Anything other than submission and commitment to the fundamentals, is a wandering silliness, that only a fool would take seriously.

Wait…Say What???

I was speaking to a very attractive, middle aged lady who was telling me what she wanted in a potential suitor. She said she wanted to travel, and enjoy fine dining, that her love language was receiving gifts and compliments, and she wanted someone who wouldn’t tell her what to do because she didn’t like to be controlled. Before she could continue, I stopped her in her tracks and said, “lady, you’re not looking for a suitor, you’re looking for a sucker. You want someone to spend on you so you can enjoy all the things you want to enjoy, and if he says peep, you want him to shut up so you can continue controlling him, and keep on using him.” Needless to say, my blunt approach was received with some sort of fake indignity, and the fastest ghosting in the history of ghosting!

Sadly, many people are like this. I knew a married lady whose husband provided for her and her kids, exquisitely. She didn’t have to work, she was taken on exotic vacations, went to the best restaurants, she drove a fancy car, the kids went to private school… you name it. And what did the hard working husband get in return? Nothing! The woman wouldn’t even give the most minimal of wifely pleasures to the poor guy…for 15 years he was sleeping alone! I don’t know the specifics of the husband, if he has others providing for his needs, but, if he were aware and had courage, he would have kicked her to the curb years ago.

For me, it’s about three months (mind you, it works both ways) for my partner to make me feel like I’m a priority again, before I start looking elsewhere and shutting her down. I’m not being braggadocios. This is just the way men work. If they aren’t getting it from you, they are getting it elsewhere. No excuses, no exceptions. I had cancer, in hospital, organs removed, and I was delicately charming with the nurses. Sensei was given two weeks to live, and I saw with my own two eyes his valiant attempt at wooing his female oncologist! 15 years??Really?? Don’t be a sucker. When you see someone is just a taker, don’t allow them to manipulate and control you like that.

And the real lesson here is not about specific people. People come and go. Most are not worthy. But the lesson here is that the taker is the one who ultimately loses. How many times have we lamented the small business that no longer stands? The little café that we used to frequent, that can no longer afford our cozy, intimate encounters? The sensei and dojo who was such an integral part of our lives, has closed his or her heart and doors to us…or the love and light of friendships that no longer shine due to our own greed? Reflect on this deeply as you train karate. Are you a giver or a taker? If the balance of the equation is on the former, you will grow. If it’s on the latter, you will blindly venture into your own loss. It’s hard to be selfless, but believe me what it pays in respect and dignity is immeasurable.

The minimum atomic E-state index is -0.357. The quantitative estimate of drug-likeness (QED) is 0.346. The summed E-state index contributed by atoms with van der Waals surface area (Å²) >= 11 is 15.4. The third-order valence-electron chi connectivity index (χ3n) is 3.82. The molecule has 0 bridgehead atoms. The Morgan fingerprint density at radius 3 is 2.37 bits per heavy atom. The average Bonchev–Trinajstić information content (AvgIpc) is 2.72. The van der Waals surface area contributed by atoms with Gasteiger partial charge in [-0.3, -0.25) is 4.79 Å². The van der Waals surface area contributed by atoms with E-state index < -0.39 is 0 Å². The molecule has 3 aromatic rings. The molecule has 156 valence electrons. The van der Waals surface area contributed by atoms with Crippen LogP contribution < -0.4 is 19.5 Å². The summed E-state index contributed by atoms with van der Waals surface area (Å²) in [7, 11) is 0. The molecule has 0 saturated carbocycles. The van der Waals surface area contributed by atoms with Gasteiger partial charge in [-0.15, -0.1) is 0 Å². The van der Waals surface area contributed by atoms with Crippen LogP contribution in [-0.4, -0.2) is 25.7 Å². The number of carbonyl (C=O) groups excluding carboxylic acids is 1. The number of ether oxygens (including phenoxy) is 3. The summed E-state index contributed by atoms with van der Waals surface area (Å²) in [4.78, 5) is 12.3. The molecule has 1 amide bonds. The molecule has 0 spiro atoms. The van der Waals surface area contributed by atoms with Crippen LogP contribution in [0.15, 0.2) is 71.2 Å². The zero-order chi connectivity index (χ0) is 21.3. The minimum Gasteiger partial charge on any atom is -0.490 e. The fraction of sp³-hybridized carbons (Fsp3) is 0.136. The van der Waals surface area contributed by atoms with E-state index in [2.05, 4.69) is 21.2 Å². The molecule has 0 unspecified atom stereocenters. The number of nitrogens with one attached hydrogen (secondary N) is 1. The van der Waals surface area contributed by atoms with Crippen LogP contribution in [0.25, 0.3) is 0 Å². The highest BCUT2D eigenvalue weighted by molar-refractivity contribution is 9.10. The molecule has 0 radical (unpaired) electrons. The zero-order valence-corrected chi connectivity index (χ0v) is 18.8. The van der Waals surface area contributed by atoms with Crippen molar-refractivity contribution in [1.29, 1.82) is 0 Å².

When It’s Done Right

Two events came across my mind, as I opened my latest email from Italy. The first was years ago, when I was training with sensei Moshfegh. I had been training with sensei for some time, and he had a Japanese student who was returning from a long sojourn from Tokyo. The Student did not speak English, and I of course, did not speak Japanese. When I entered the dojo the customary half hour before the start of class, I sensed sensei wanting me to introduce myself to his student, who was busy diligently practicing kata at the center of the dojo . There was a moment of truculence as sensei was trying to find the words, and best way to make the introduction, but to sensei’s surprise, I walked right past him and placed myself next to his student, and began practicing his kata. Move by move, we worked together, and other than the brief visual connection we made when I first set up beside him, nothing was said, and focus remained on kata. One kata repeated over and over again led to another kata, and yet another. I could feel the connection between me and him as we synchronized movement, timing, and rhythm. Natural tension slipped into relaxed familiarity. Sensei called out the five minutes that we had before class would start. Me and my new friend, stopped, we bowed to each other, and I took leave for a sip of water at the fountain. As I walked past sensei to the water fountain, he looked at me incredulously. I smiled, and told him (in hindsight, with incredible presumptiveness) that kata was the language of friendship.

The other event took place with sensei Johnston. My sensei. Sensei and I were out for lunch, and we were sitting and discussing an upcoming camp. I had taken it upon myself to organize and galvanize as many interested karateka as I could, to join in on our free weekend karate camp and seminar. As sensei sensed my dejected mood, I proceeded to tell him that whilst most karateka from other styles had expressed genuine interest and friendship, karateka from our own style either outright rejected the invitation without consideration, or had some panicked, defensive reaction, as if I was violating some unwritten non compete clause that was robbing them of some imaginary…something. Sensei, in his typical calmness (although I had learned to read him well by then, and could see his disgust at the pettiness of others) said, “Hessam, if the intention is correct, they will come and they will benefit. If it is not, they lose and we don’t have to deal with the headache. It’s a win, win, win situation.” He smiled his famous beaming smile, and proceeded to enjoy his al dente vegetables.

This brings me back to my email from Italy. About a year prior to the Covid pandemic, in early 2018, I received an email in Italian. It was karate related, but since I do not speak Italian, I had no idea what it was about. I could have ignored it. I could have responded negatively or sophomorically, but I didn’t. I responded with purity and kindness…with my true nature…which is everyone’s true nature, if they remove the veils and coverings of fear and hubris.

I told Claudia that I was a shotokan sensei based in California, and that whilst I couldn’t understand her email, and didn’t know if she could understand mine, I was always here to help and be a friend. Some weeks passed, and I received a response from her, in broken English. She apologized, and said that she was a shito ryu karateka and assumed I was a dojo in Italy. This was the beginning of our now almost five year correspondence and friendship. The ensuing years has brought laughter, support, sharing of karate experiences, and even a few contentious debates as to who has the best pasta and pizza (Unless from Naples, they just might reluctantly acquiesce to the pizza…the pasta is non-negotiable)! Today, she invited me to teach at their organization’s annual seminar. What an honor!

When it’s done right, this is what karate-do should produce. When both sides have a heart that is pure, and intentions are selfless…karate-do paves the way for the bonds to be formed… and conversely, any atoms weight of “self”, will only produce a veil of loss and blindness.